Cratering crude prices have had a devastating impact on the oil market this year. Most producers slashed their drilling budgets, while others have had to shut in unprofitable wells. That's hurting the volumes flowing through midstream systems like pipelines and processing plants. While no company in that space is immune to this impact, Enterprise Products Partners' (NYSE:EPD) scale and diversification are helping cushion the blow, which was evident in its first-quarter results.

Drilling down into Enterprise Products Partners' first-quarter earnings

Metric

Q1 2020

Q1 2019

Year-Over-Year Change

Adjusted EBITDA

$1.979 billion

$1.986 billion

(0.4%)

Distributable cash flow (DCF)

$1.554 billion

$1.628 billion

(4.5%)

DCF per unit

$0.71

$0.74

(4.1%)

Distribution coverage ratio

1.6 times

1.7 times

(5.9%)

Data source: Enterprise Products Partners. 

Enterprise Products' earnings slipped less than 1% during the first quarter. The company noted that it began the period with good momentum as commodity prices held up until early March, enabling it to deliver solid operational and financial results during the period across most of its business segments:

Enterprise Products Partners' earnings by segment in the first quarter of 2020 and 2019.

Data source: Enterprise Products Partners. Chart by the author.

Earnings in the natural gas liquids (NGL) segment rose about 9% year over year. The company benefited from a 17% earnings increase within its pipeline and storage operations and a 25% increase from its fractionation operations, which separates raw NGLs into pure streams like propane and ethane. These positives more than offset weaker natural gas processing results due to lower pricing.

The crude oil segment delivered lower year-over-year results, mainly due to reduced hedging gains and marketing activities. Those factors overshadowed record volumes flowing through its systems as it transported an average of 2.4 million barrels of oil per day (BPD) during the quarter, up 7% year over year.

The natural gas segment grew its earnings by 7%. While volumes declined a bit year over year, the company benefited from hedging contracts and the start-up of new gas plants in the Permian Basin.

Finally, earnings from petrochemicals and refined products rose 15% during the quarter. While pipeline volumes declined, the company offset that with the positive impact from a new petrochemical plant that started up during the quarter.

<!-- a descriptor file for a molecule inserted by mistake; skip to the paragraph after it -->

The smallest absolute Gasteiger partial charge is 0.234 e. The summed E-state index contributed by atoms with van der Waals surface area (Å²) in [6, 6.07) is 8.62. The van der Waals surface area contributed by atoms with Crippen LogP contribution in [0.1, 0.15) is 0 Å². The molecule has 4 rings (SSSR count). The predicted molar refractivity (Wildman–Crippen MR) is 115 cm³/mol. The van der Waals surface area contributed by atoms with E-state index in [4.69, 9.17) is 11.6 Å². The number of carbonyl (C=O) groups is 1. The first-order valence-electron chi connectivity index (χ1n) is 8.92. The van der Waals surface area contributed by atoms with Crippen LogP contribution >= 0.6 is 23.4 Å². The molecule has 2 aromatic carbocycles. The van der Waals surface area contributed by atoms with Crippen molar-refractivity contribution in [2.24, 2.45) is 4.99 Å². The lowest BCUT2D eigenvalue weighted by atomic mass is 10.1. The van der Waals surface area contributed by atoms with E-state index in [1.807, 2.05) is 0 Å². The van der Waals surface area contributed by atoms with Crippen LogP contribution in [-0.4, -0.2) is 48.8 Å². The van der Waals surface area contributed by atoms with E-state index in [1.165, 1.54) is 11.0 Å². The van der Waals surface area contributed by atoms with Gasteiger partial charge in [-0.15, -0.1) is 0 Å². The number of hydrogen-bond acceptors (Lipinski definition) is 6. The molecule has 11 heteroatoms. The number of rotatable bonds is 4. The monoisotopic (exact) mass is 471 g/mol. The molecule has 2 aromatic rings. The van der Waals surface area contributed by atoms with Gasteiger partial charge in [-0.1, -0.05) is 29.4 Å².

Pipelines heading to a refinery with the sun shining in the background.

Image source: Getty Images.

A look at what's ahead for Enterprise Products Partners

While Enterprise's results held up through most of the first quarter, it warned that conditions significantly deteriorated toward the end of the period. Dual system shocks from the collapse of OPEC's market support agreement with Russia and economic lockdowns from COVID-19 are causing a massive buildup of excess oil supplies. The company noted that the pandemic had destroyed 25 million BPD of oil demand since early March. While OPEC did eventually end its price war with Russia, that group is only reducing its output by 9.7 million BPD starting next month. Prices will likely remain under pressure for quite a while since it will take the economy time to burn off all the excess inventory as it slowly ramps back up.

Because of that, producers in the U.S. are reducing their drilling activities and shutting in wells, which will reduce volumes in the coming quarters. That's leading Enterprise Products to reduce its capital spending as well as operating expenses. Overall, the energy company will cut about $1 billion in capital projects, bringing its budget range down to between $2.5 billion and $3 billion. Further, it will reduce maintenance spending to $300 million, a $100 million cut.

These reductions will enable Enterprise to maintain its strong financial profile during this downturn. It was able to retain $574 million in cash during the first quarter after paying its distribution, which covered about half of its $1.1 billion in capital spending during the period. Meanwhile, it had about $8 billion of liquidity -- cash and borrowing capacity -- which provides it with tremendous financial flexibility. Because of that, and the fact that it entered this downturn from a position of strength, the company should be able to maintain its high-yielding payout.

Strength amid the storm

Enterprise Products Partners delivered solid first-quarter results despite weakening conditions in the energy market. While further deterioration in the coming months will weigh on earnings over the next few quarters, it has reduced spending to help mute that impact. Add those moves to its strong balance sheet, and Enterprise Products is in a strong position to weather this storm.